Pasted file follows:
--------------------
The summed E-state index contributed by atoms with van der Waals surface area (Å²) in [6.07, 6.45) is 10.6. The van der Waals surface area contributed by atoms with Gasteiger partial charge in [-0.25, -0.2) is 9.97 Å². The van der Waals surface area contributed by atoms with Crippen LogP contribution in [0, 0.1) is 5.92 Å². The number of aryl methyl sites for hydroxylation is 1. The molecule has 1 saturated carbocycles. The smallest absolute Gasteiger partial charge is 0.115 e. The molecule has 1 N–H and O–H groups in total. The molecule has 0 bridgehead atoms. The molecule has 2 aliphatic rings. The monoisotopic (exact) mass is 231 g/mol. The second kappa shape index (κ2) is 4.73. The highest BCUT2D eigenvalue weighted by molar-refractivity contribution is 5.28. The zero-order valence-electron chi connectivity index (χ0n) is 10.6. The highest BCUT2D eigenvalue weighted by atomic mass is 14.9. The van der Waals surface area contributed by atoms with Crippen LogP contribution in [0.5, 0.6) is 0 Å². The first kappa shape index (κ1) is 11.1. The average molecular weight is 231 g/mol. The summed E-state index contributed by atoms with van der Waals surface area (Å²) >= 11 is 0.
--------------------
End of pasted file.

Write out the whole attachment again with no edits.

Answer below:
The summed E-state index contributed by atoms with van der Waals surface area (Å²) in [6.07, 6.45) is 10.6. The van der Waals surface area contributed by atoms with Gasteiger partial charge in [-0.25, -0.2) is 9.97 Å². The van der Waals surface area contributed by atoms with Crippen LogP contribution in [0, 0.1) is 5.92 Å². The number of aryl methyl sites for hydroxylation is 1. The molecule has 1 saturated carbocycles. The smallest absolute Gasteiger partial charge is 0.115 e. The molecule has 1 N–H and O–H groups in total. The molecule has 0 bridgehead atoms. The molecule has 2 aliphatic rings. The monoisotopic (exact) mass is 231 g/mol. The second kappa shape index (κ2) is 4.73. The highest BCUT2D eigenvalue weighted by molar-refractivity contribution is 5.28. The zero-order valence-electron chi connectivity index (χ0n) is 10.6. The highest BCUT2D eigenvalue weighted by atomic mass is 14.9. The van der Waals surface area contributed by atoms with Crippen LogP contribution in [0.5, 0.6) is 0 Å². The first kappa shape index (κ1) is 11.1. The average molecular weight is 231 g/mol. The summed E-state index contributed by atoms with van der Waals surface area (Å²) >= 11 is 0.